I’m a freelance journalist and published poet, based in Manchester.
My debut poetry pamphlet is available at wildpressedbooks.com/david-keyworth.html
Heavenly choirs in a world premiere
This was a production that didn't stand still, literally. Manchester's Victorian Upper Campfield Market Hall, which is not currently in active use, was the setting for The Passion. This collaboration between Streetwise Opera, which works with homeless people and award-winning ensemble, The Sixteen, was an abridged, fully-staged version of Bach's oratorio St Matthew Passion.
The evening opened with a van driving into the hall, out of which the followers of Jesus emerged. It was an appropriate means of delivery for a market setting but was, perhaps, also an allusion to the refugee crisis.
From then on, we, the audience sidestepped each other, TV cameras and the performers who walked through the crowd, as well as appearing on the platform-stages. The effect was something like being at a sports or rock concert where you're constantly being jostled. It felt very appropriate for the Easter story. It was as though we were part of a crowd who were witnessing epoch-changing events. This effect was added to by the presence of cameras, filming for BBC4. If the trial and crucifixion of Jesus took place today, it would no doubt be documented by individuals and media organisations.
The cast included performers who have experienced homelessness and the role of Jesus alternated between different individuals. The person playing Jesus wore a piece of blue cloth, when it was their turn. This took a little bit of getting used to but was handled in such a way as to not make it confusing. The effective use of non-professional performers was reminiscent of Pier Paolo Pasolini's highly regarded 1964 film, The Gospel According to St Matthew.
Abigail Kitching as Jesus. Photo by Graeme Cooper.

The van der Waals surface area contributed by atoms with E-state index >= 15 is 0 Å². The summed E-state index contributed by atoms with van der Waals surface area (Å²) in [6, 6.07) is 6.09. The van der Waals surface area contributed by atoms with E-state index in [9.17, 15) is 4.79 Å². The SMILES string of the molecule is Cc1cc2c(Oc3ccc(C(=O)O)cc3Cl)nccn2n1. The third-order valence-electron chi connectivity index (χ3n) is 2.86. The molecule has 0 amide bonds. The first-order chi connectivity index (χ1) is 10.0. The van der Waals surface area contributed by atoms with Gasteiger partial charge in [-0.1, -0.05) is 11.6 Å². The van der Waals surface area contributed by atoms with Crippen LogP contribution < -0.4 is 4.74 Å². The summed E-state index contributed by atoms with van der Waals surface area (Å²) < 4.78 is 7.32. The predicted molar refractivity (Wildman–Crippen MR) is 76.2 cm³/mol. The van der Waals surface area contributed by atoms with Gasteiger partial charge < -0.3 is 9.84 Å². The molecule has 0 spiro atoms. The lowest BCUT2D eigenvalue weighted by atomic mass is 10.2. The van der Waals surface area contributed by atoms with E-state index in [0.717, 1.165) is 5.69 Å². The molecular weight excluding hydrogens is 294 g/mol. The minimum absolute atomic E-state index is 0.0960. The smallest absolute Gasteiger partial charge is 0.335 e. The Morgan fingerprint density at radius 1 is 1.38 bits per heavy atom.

The director, Penny Woolcock, the workshop leaders and designer Dick Bird, deserve immense credit for putting together a 360 degree experience. It must have seemed a logistical nightmare when it was first conceived.
Joshua Ellicott gave a powerful and sustained vocal performance as the Evangelist, a role which is, in many ways, comparable to the function of a narrator or Greek chorus.
I was also very moved by Mezzo-Soprano Hannah Pedley's combination of singing technique and ability to convey emotion through her face and voice, in her role as one of the disciples. It was a spine-tingling moment when she and other soloists suddenly started singing, from behind where I was standing.
The conclusion of the performance was a new 'resurrection' finale, written by Sir James MacMillan, in collaboration with the Streetwise Opera performers, with every word of the text coming from the group. The Streetwise performers were joined on the stage by The Sixteen and the soloists for the chorus.
The 'resurrection' finale. Photo by Graeme Cooper.
It is an impossible task to equal the sublime heights of Bach's music but the resurrection chorus succeeded in bringing the production to a rousing end. Neither the finale or the abridgement of the oratorio by Harry Christophers CBE, debased the whole experience.